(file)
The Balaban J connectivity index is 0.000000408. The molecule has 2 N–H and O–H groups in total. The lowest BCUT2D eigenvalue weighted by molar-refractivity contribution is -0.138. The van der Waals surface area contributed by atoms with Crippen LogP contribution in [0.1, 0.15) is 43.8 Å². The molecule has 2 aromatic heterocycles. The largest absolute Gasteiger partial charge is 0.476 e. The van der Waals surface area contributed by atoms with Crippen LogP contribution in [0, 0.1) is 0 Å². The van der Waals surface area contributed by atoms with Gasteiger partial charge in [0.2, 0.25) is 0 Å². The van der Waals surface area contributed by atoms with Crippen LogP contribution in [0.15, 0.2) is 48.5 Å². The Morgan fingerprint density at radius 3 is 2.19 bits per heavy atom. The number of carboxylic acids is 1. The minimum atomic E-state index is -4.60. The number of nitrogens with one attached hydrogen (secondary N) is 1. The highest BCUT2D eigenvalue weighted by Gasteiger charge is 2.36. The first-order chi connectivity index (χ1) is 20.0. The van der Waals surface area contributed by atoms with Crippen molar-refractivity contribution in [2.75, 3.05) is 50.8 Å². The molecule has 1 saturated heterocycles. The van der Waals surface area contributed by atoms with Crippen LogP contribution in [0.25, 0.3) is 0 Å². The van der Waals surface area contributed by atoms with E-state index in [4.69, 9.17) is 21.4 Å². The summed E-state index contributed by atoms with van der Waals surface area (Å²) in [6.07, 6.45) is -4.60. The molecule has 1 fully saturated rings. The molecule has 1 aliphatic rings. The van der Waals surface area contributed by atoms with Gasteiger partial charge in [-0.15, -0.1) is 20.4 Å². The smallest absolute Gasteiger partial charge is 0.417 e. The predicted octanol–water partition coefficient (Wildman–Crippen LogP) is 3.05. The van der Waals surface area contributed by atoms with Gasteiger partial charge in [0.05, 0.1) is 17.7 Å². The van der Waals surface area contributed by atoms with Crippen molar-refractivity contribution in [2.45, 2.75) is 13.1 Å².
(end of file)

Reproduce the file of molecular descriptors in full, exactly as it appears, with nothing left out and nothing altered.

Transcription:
The Balaban J connectivity index is 0.000000408. The molecule has 2 N–H and O–H groups in total. The lowest BCUT2D eigenvalue weighted by molar-refractivity contribution is -0.138. The van der Waals surface area contributed by atoms with Crippen LogP contribution in [0.1, 0.15) is 43.8 Å². The molecule has 2 aromatic heterocycles. The largest absolute Gasteiger partial charge is 0.476 e. The van der Waals surface area contributed by atoms with Crippen LogP contribution in [0, 0.1) is 0 Å². The van der Waals surface area contributed by atoms with Gasteiger partial charge in [0.2, 0.25) is 0 Å². The van der Waals surface area contributed by atoms with Crippen LogP contribution in [0.15, 0.2) is 48.5 Å². The Morgan fingerprint density at radius 3 is 2.19 bits per heavy atom. The number of carboxylic acids is 1. The minimum atomic E-state index is -4.60. The number of nitrogens with one attached hydrogen (secondary N) is 1. The highest BCUT2D eigenvalue weighted by Gasteiger charge is 2.36. The first-order chi connectivity index (χ1) is 20.0. The van der Waals surface area contributed by atoms with Crippen molar-refractivity contribution in [2.75, 3.05) is 50.8 Å². The molecule has 1 saturated heterocycles. The van der Waals surface area contributed by atoms with Crippen LogP contribution in [0.25, 0.3) is 0 Å². The van der Waals surface area contributed by atoms with E-state index in [4.69, 9.17) is 21.4 Å². The summed E-state index contributed by atoms with van der Waals surface area (Å²) in [6.07, 6.45) is -4.60. The molecule has 1 fully saturated rings. The molecule has 1 aliphatic rings. The van der Waals surface area contributed by atoms with Gasteiger partial charge in [-0.15, -0.1) is 20.4 Å². The smallest absolute Gasteiger partial charge is 0.417 e. The predicted octanol–water partition coefficient (Wildman–Crippen LogP) is 3.05. The van der Waals surface area contributed by atoms with Gasteiger partial charge in [0.05, 0.1) is 17.7 Å². The van der Waals surface area contributed by atoms with Crippen molar-refractivity contribution in [2.45, 2.75) is 13.1 Å².